Not In The Guidebook by Teresa Ashby
Tom’s parents had been on a round-the-world trip – but how would they react to the new adventure that was waiting for them?
THEY are due any moment and I’ve never been so frightened in my life. They have every reason to hate me. I’d hate me if I was them.
I would run away if I could, but there’s no escape. I’m in too deep. Ariadne and Adrian are going to walk through that door and everything will change.
They took a year out from teaching to celebrate their thirtieth wedding anniversary and went off on a world tour, going wherever the fancy took them.
They’ve spent the past year sleeping in pods, hammocks, luxury hotels, tents and even on benches in railway stations.
They’ve climbed mountains, been whitewater rafting, visited numerous important archaeological sites – they even went penguin spotting in the Antarctic.
I’ve seen all the photos of the Taj Mahal, Uluru and Machu Picchu on their Facebook page. Not to mention the Great Wall of China, the Statue of Liberty, and a perfect white beach beside Zanzibar’s crystal waters.
But the real surprise is waiting for them when they get home.
Before they left, Ariadne stuck cork tiles all over one wall in the dining-room and put a huge world map on it, and it was Tom’s job to track every place they visited.
That’s how we met. He came into the stationery shop where I work and asked if we sold pins. By the time he left we had a date.
We were upfront and honest with each other from the start about everything, or so it seemed.
“I’m staying at my parents’ house while they’re away,” he told me. “I moved in after my divorce, but I’ve decided to wait until they get back before looking for a place of my own. I’m taking care of the pets as well as the house.”
“It’s tough when you break up,” I said. “You don’t just lose your marriage, but often your home, too.”
“Speaking from experience?”
“Divorced, too. Two kids, ten and eight. You?”
“No kids,” he said. “We weren’t married long enough even to talk about starting a family.”
He didn’t seem at all put off. You’d be surprised how many men were.
“Baggage”, one guy had called them.
“Can’t they live with their father?” another asked.
I’d moved four times since the divorce. We’d just settle somewhere and either the rent would go up, or the landlord would decide to sell.
It had got so bad that I still had stuff packed away in boxes. It hardly seemed worth unpacking them. The local removal firm loved me – they’d even started offering me special rates.
I found myself telling Tom all this and laughing about my semi-nomadic existence.
“I can’t imagine how difficult it must be when you have kids,” he said, so sympathetically I almost crumbled on the spot.
But I’d learned that feeling sorry for myself didn’t help.
“We’re used to it,” I said. The conversation turned to Tom’s parents. He felt a disappointment to them, he said. They’d been fond of his wife and upset when they split up.
“I think they still hope we’ll get back together,” he said ruefully. “Hayley’s living with someone else now and we’ve both moved on. They think I’m pining for her, but the truth is I just haven’t met anyone I want to be with.”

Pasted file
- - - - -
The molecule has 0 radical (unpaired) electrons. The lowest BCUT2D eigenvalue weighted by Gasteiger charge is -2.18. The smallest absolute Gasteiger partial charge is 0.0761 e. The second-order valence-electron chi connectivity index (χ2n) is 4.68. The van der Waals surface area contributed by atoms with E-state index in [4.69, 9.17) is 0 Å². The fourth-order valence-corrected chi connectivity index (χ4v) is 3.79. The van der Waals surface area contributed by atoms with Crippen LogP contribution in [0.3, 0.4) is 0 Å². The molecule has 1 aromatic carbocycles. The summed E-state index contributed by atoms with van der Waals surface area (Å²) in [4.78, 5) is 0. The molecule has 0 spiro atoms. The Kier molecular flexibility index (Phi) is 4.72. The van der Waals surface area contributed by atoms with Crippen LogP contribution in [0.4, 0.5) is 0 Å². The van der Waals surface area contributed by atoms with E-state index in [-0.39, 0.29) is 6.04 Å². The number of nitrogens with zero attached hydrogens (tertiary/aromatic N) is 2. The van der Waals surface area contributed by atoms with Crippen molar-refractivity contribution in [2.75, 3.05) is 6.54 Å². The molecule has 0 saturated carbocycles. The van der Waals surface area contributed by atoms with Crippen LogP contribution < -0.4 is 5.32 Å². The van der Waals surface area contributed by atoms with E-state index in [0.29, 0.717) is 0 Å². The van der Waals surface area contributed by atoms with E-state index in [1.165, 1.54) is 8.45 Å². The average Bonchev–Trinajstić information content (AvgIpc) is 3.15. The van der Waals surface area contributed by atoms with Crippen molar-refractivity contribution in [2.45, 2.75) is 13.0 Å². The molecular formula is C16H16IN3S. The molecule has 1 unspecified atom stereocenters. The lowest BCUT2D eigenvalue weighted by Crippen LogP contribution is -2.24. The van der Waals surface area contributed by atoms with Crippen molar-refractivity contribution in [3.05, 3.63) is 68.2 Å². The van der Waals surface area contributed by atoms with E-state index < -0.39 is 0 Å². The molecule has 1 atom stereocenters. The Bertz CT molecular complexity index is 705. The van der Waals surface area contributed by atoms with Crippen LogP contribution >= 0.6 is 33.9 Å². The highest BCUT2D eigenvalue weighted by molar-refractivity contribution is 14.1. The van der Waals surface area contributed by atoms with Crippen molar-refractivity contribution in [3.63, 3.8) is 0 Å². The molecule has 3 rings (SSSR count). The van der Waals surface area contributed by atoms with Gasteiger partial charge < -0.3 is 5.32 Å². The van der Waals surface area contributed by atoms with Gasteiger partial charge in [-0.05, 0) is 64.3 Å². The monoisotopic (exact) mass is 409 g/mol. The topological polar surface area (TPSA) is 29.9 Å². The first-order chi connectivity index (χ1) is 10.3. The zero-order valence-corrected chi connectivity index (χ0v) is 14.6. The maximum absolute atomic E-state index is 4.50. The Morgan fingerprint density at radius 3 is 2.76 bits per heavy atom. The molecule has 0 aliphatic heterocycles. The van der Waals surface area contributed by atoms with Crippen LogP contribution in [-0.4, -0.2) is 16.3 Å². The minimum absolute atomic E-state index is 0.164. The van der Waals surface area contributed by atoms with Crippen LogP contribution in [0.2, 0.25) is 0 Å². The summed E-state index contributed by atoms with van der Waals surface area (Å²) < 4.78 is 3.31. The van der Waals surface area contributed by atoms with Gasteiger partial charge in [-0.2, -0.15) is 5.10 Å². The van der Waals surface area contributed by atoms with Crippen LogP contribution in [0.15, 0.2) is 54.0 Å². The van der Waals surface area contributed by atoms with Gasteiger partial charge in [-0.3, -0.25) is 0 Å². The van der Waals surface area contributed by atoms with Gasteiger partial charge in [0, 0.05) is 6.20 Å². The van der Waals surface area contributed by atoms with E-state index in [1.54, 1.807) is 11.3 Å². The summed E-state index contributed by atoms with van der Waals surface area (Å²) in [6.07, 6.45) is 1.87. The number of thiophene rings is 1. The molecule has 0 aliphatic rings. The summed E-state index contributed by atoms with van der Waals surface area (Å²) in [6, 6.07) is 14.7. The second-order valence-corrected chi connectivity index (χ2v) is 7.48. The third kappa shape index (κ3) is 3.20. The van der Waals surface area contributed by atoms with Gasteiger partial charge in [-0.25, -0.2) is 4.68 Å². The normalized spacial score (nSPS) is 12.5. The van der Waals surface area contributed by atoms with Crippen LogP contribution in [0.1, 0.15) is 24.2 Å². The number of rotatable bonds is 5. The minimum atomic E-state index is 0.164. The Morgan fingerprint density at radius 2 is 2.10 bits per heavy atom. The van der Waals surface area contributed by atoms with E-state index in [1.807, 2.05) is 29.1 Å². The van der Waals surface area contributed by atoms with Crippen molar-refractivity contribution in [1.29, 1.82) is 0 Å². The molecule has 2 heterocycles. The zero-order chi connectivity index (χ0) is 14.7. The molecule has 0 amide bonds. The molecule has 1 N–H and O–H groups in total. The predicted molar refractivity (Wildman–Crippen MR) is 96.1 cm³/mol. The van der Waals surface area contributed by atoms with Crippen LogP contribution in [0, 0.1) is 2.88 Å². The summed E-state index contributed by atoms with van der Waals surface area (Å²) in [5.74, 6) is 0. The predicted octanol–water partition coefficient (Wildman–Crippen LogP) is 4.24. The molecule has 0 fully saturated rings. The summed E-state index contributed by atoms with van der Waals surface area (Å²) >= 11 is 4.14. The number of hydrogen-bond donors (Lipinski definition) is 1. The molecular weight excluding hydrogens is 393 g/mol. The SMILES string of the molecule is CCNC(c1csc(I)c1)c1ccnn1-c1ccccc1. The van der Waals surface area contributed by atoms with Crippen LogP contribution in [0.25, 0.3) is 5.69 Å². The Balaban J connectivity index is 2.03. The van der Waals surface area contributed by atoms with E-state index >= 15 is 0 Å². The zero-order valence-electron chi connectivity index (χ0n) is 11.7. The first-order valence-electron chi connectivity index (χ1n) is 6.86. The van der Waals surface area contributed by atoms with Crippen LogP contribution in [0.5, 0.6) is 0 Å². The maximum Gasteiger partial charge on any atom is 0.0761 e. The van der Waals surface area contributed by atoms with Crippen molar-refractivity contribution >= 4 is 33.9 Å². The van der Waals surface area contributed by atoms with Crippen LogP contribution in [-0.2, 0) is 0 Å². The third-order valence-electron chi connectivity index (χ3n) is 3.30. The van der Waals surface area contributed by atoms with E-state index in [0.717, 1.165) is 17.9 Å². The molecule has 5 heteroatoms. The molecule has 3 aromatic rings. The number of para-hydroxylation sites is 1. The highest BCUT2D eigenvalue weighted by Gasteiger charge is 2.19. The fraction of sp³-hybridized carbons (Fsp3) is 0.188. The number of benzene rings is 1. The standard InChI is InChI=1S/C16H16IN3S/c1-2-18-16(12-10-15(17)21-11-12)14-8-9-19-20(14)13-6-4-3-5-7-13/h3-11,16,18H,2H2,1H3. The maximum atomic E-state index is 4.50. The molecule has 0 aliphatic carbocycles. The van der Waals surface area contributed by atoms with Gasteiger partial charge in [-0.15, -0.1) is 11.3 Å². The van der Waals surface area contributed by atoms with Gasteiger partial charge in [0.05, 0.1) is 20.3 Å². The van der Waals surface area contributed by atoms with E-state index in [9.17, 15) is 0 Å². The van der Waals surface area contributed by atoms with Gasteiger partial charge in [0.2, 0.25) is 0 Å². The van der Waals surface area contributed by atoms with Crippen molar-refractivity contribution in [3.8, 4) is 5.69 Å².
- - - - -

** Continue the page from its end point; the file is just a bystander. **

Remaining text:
He looked at me steadily and added the words that melted my heart. “Until now.”
Tom became the most steadfast, reliable thing in my life. The kids loved him. He wasn’t terrified of them and was comfortable around them, not talking down to them or being awkward.
After a while, we started going to his parents’ house for meals, and he’d show the kids their progress on the map, alongside the photos on Facebook of all the places they’d visited.
“I want to go to Niagara Falls when I grow up,” Nathan said.
“I want to go
everywhere,” Ellie said, determined to go one better.
“Well, you can,” Tom said. “You can go anywhere you like. My parents had never been further than France in their lives before, and now look how many places they’ve seen.”
He pointed at the map, smothered in pins. Then he turned to look at me.
“We could have an adventure like this one day. All of us.”
I’d never expected to find love again after being on my own for six years. For a while I’d looked, going to singles clubs, letting friends “fix me up”, and even speed dating, but the whole experience had left me feeling it wasn’t worth the bother.
Then Tom walked into the shop and it happened, just like that.
I’m still reluctant to call it love at first sight. You have to get to know someone before you can say you love them, but it seemed like I knew Tom from the very start. We were engaged so quickly, but it just felt right.
“Once my parents get back from their travels, we’ll start looking for a place together and set a date,” he said.
“Are you sure you want to?”
“I’ve never wanted anything so much in my life,” he said.
And I’d never felt as special in my life. Even in the good times my exhusband had never made me feel as loved and wanted as Tom did.
Everything was going so well. Then I received notice from my landlord that he was putting the house on the market.
“I’m sorry, Megan, but I’m cutting back my property portfolio. My health hasn’t been too good and I’m reducing my workload. Is there any way you could buy the place?”